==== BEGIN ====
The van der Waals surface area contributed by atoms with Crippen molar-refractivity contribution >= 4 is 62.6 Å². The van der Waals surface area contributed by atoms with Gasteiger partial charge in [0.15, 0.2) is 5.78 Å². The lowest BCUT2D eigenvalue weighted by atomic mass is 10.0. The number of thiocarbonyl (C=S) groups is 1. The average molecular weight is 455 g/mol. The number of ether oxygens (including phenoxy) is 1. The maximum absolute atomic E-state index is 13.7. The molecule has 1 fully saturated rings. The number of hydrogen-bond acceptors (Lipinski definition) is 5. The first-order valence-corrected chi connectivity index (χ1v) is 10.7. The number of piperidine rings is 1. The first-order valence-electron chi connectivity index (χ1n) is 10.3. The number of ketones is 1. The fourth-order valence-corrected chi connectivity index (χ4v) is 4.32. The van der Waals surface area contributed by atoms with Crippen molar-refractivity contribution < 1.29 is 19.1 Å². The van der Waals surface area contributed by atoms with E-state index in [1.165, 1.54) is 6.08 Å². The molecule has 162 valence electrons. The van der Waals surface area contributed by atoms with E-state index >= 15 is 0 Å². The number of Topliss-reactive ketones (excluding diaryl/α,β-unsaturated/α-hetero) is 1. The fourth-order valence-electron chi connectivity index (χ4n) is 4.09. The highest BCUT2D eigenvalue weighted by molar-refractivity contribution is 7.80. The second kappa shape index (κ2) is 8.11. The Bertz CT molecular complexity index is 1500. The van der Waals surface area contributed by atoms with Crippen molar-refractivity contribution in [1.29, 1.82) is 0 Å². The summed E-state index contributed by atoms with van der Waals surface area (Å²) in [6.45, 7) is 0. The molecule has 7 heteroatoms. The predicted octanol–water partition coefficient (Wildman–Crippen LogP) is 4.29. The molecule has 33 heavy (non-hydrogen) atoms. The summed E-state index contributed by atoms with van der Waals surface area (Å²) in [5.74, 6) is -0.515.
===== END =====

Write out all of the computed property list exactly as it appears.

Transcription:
The van der Waals surface area contributed by atoms with Crippen molar-refractivity contribution >= 4 is 62.6 Å². The van der Waals surface area contributed by atoms with Gasteiger partial charge in [0.15, 0.2) is 5.78 Å². The lowest BCUT2D eigenvalue weighted by atomic mass is 10.0. The number of thiocarbonyl (C=S) groups is 1. The average molecular weight is 455 g/mol. The number of ether oxygens (including phenoxy) is 1. The maximum absolute atomic E-state index is 13.7. The molecule has 1 fully saturated rings. The number of hydrogen-bond acceptors (Lipinski definition) is 5. The first-order valence-corrected chi connectivity index (χ1v) is 10.7. The number of piperidine rings is 1. The first-order valence-electron chi connectivity index (χ1n) is 10.3. The number of ketones is 1. The fourth-order valence-corrected chi connectivity index (χ4v) is 4.32. The van der Waals surface area contributed by atoms with Crippen molar-refractivity contribution < 1.29 is 19.1 Å². The van der Waals surface area contributed by atoms with E-state index in [1.165, 1.54) is 6.08 Å². The molecule has 162 valence electrons. The van der Waals surface area contributed by atoms with E-state index >= 15 is 0 Å². The number of Topliss-reactive ketones (excluding diaryl/α,β-unsaturated/α-hetero) is 1. The fourth-order valence-electron chi connectivity index (χ4n) is 4.09. The highest BCUT2D eigenvalue weighted by molar-refractivity contribution is 7.80. The second kappa shape index (κ2) is 8.11. The Bertz CT molecular complexity index is 1500. The van der Waals surface area contributed by atoms with Crippen molar-refractivity contribution in [1.29, 1.82) is 0 Å². The summed E-state index contributed by atoms with van der Waals surface area (Å²) in [6.45, 7) is 0. The molecule has 7 heteroatoms. The predicted octanol–water partition coefficient (Wildman–Crippen LogP) is 4.29. The molecule has 33 heavy (non-hydrogen) atoms. The summed E-state index contributed by atoms with van der Waals surface area (Å²) in [5.74, 6) is -0.515.